Miami preventing COVID-19 spread in second semester return as improvement continues throughout Butler County

Credit: Journal News

Phase 1B of Covid-19 vaccines started at Atrium Medical Center in Middletown

Credit: Journal News

Unlike the start of Miami University’s first semester in the fall, which saw the school draw wide attention for it’s skyrocketing number of students testing positive for coronavirus, the spring semester has brought slow spread.

In Butler County overall, the deaths and hospitalizations are slowing after a spike in both during late December, according to the latest data from the Butler County General Health District.

According to Tuesday’s update on Miami’s coronavirus dashboard, there were 109 student positive cases during the last two weeks with only one new case since last week’s posting.

In late August, there were more than 125 new cases reported among students in little more than a week’s time.

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“Miami is vigilant in our efforts to reduce the spread of the COVID-19 virus,” Carole Johnson, a spokeswoman for Miami, said Thursday. “From last semester, we have continued with our aggressive and strategic testing initiative that includes surveillance and (wide testing of potential contacts).”

Johnson said school officials attribute the leveling off to extensive testing of all returning students and a residence hall program designed to isolate those testing positive.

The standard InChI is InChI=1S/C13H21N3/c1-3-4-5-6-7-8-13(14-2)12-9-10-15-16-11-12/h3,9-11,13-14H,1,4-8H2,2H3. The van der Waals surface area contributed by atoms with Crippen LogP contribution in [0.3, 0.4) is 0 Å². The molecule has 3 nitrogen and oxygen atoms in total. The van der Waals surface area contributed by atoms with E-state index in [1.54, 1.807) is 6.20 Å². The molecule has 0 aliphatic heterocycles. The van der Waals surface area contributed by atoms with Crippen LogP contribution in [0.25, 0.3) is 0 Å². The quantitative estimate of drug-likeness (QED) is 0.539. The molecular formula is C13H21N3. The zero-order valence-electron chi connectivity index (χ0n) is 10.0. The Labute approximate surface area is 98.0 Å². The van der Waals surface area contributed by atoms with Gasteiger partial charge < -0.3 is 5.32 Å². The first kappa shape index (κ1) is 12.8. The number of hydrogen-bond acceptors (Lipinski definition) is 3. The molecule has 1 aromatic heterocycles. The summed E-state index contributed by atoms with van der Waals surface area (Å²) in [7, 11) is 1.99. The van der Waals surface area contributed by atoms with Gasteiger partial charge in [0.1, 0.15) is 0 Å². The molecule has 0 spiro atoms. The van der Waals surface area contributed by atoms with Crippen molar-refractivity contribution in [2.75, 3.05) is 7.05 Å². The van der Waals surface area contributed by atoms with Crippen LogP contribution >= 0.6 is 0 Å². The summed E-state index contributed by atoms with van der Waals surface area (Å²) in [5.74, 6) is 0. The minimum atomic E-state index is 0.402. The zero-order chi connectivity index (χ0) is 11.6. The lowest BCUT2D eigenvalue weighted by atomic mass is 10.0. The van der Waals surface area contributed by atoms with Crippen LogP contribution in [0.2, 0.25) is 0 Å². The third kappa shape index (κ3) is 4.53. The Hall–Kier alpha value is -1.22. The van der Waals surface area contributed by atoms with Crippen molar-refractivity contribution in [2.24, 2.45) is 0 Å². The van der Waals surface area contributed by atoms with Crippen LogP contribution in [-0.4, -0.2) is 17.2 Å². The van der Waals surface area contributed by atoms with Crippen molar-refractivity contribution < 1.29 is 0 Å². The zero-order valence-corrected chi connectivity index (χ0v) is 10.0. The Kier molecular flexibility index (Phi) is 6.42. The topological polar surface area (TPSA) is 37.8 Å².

“Once again, we are using our Remain in Room program,” she said. “This program … helped us avoid a campus-wide shutdown last fall. While some campuses required all of their students to quarantine for a 14-day period to stop the spread of the virus, Miami’s Remain in Room plan targeted restrictions focused on specific residence hall outbreaks.”

Because of that, more than 90 percent of students continued going to classes in person, she said.

Thousands of Miami students living on or off campus returned to classes two weeks ago to start the spring semester. Some students are attending in-person classes while others are learning remotely.

An on-campus saliva lab processes samples daily, and Johnson said the tests have been 100 percent accurate in diagnosing COVID-19. That process is 40 percent more effective than throat swabs, she said.

County data also show a slowing of residents testing positive for the coronavirus.

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According to the latest detailed report from Butler County, there were 14 hospitalizations and one dead in the week ending Jan. 23. That was the lowest level for hospitalizations in 16 weeks and the lowest death total in 28 weeks.

Both numbers saw a spike to recent highs in the middle of December with 50 hospitalizations and 18 deaths, but the numbers have dropped steadily in the weeks since.

Continuing coverage

The Journal-News is committed to explaining the impact and the current status of the COVID-19 pandemic and efforts to battle it in Butler County. We use reporters in our communities to ask questions no one else does, and we studied data from multiple sources for this report.

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